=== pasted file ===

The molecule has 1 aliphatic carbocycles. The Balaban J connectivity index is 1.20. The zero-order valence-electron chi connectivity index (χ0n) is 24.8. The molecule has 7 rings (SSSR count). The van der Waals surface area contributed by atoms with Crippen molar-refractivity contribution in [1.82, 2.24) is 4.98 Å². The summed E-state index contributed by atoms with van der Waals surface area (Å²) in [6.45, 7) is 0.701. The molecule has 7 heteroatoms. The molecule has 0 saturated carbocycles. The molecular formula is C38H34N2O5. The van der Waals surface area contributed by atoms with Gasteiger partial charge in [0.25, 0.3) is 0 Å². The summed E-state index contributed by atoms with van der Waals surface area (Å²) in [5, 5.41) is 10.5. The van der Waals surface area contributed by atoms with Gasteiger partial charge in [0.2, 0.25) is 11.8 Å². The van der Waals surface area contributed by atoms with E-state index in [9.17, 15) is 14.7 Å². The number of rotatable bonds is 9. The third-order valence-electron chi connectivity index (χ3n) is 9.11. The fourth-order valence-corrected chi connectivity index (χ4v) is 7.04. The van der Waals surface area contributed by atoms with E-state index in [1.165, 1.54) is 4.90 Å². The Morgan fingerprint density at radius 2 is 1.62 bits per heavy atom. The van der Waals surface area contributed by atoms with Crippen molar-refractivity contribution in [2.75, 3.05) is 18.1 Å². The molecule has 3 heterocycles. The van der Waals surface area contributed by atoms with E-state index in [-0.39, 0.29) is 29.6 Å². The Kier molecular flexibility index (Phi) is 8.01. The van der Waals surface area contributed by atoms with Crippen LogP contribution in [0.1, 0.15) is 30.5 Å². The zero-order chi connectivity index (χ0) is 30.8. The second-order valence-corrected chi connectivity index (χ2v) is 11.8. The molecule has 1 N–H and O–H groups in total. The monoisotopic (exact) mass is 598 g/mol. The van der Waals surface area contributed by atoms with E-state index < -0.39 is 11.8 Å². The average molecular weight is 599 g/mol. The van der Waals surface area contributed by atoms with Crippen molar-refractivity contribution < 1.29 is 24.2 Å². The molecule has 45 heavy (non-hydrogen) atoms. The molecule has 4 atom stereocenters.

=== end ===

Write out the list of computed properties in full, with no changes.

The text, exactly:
The molecule has 1 aliphatic carbocycles. The Balaban J connectivity index is 1.20. The zero-order valence-electron chi connectivity index (χ0n) is 24.8. The molecule has 7 rings (SSSR count). The van der Waals surface area contributed by atoms with Crippen molar-refractivity contribution in [1.82, 2.24) is 4.98 Å². The summed E-state index contributed by atoms with van der Waals surface area (Å²) in [6.45, 7) is 0.701. The molecule has 7 heteroatoms. The molecule has 0 saturated carbocycles. The molecular formula is C38H34N2O5. The van der Waals surface area contributed by atoms with Gasteiger partial charge in [0.25, 0.3) is 0 Å². The summed E-state index contributed by atoms with van der Waals surface area (Å²) in [5, 5.41) is 10.5. The van der Waals surface area contributed by atoms with Gasteiger partial charge in [0.2, 0.25) is 11.8 Å². The van der Waals surface area contributed by atoms with E-state index in [9.17, 15) is 14.7 Å². The number of rotatable bonds is 9. The third-order valence-electron chi connectivity index (χ3n) is 9.11. The fourth-order valence-corrected chi connectivity index (χ4v) is 7.04. The van der Waals surface area contributed by atoms with E-state index in [1.165, 1.54) is 4.90 Å². The Morgan fingerprint density at radius 2 is 1.62 bits per heavy atom. The van der Waals surface area contributed by atoms with Crippen molar-refractivity contribution in [2.75, 3.05) is 18.1 Å². The molecule has 3 heterocycles. The van der Waals surface area contributed by atoms with E-state index in [-0.39, 0.29) is 29.6 Å². The Kier molecular flexibility index (Phi) is 8.01. The van der Waals surface area contributed by atoms with Crippen LogP contribution in [0.1, 0.15) is 30.5 Å². The zero-order chi connectivity index (χ0) is 30.8. The second-order valence-corrected chi connectivity index (χ2v) is 11.8. The molecule has 1 N–H and O–H groups in total. The monoisotopic (exact) mass is 598 g/mol. The van der Waals surface area contributed by atoms with E-state index < -0.39 is 11.8 Å². The average molecular weight is 599 g/mol. The van der Waals surface area contributed by atoms with Crippen molar-refractivity contribution < 1.29 is 24.2 Å². The molecule has 45 heavy (non-hydrogen) atoms. The molecule has 4 atom stereocenters.